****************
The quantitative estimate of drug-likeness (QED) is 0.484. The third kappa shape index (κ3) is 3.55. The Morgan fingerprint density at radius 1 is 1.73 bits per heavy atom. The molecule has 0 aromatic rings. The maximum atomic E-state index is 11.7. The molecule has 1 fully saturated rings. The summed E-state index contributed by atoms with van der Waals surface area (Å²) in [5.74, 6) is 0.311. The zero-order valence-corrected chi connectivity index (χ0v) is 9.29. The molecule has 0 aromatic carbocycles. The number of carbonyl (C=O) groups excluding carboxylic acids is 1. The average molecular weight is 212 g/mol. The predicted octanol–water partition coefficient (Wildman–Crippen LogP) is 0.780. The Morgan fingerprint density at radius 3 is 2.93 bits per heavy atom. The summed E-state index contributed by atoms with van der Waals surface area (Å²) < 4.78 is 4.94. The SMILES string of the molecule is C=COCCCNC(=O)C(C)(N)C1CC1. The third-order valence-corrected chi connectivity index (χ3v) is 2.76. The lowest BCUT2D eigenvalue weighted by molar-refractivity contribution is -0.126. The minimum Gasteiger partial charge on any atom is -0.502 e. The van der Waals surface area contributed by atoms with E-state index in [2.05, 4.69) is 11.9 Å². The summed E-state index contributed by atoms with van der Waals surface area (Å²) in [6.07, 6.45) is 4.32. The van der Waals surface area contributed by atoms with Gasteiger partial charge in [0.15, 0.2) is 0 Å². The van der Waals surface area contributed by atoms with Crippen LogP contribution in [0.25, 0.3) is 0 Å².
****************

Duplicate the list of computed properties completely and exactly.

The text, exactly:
The quantitative estimate of drug-likeness (QED) is 0.484. The third kappa shape index (κ3) is 3.55. The Morgan fingerprint density at radius 1 is 1.73 bits per heavy atom. The molecule has 0 aromatic rings. The maximum atomic E-state index is 11.7. The molecule has 1 fully saturated rings. The summed E-state index contributed by atoms with van der Waals surface area (Å²) in [5.74, 6) is 0.311. The zero-order valence-corrected chi connectivity index (χ0v) is 9.29. The molecule has 0 aromatic carbocycles. The number of carbonyl (C=O) groups excluding carboxylic acids is 1. The average molecular weight is 212 g/mol. The predicted octanol–water partition coefficient (Wildman–Crippen LogP) is 0.780. The Morgan fingerprint density at radius 3 is 2.93 bits per heavy atom. The summed E-state index contributed by atoms with van der Waals surface area (Å²) < 4.78 is 4.94. The SMILES string of the molecule is C=COCCCNC(=O)C(C)(N)C1CC1. The third-order valence-corrected chi connectivity index (χ3v) is 2.76. The lowest BCUT2D eigenvalue weighted by molar-refractivity contribution is -0.126. The minimum Gasteiger partial charge on any atom is -0.502 e. The van der Waals surface area contributed by atoms with E-state index in [2.05, 4.69) is 11.9 Å². The summed E-state index contributed by atoms with van der Waals surface area (Å²) in [6.07, 6.45) is 4.32. The van der Waals surface area contributed by atoms with Gasteiger partial charge in [0.15, 0.2) is 0 Å². The van der Waals surface area contributed by atoms with Crippen LogP contribution in [0.25, 0.3) is 0 Å².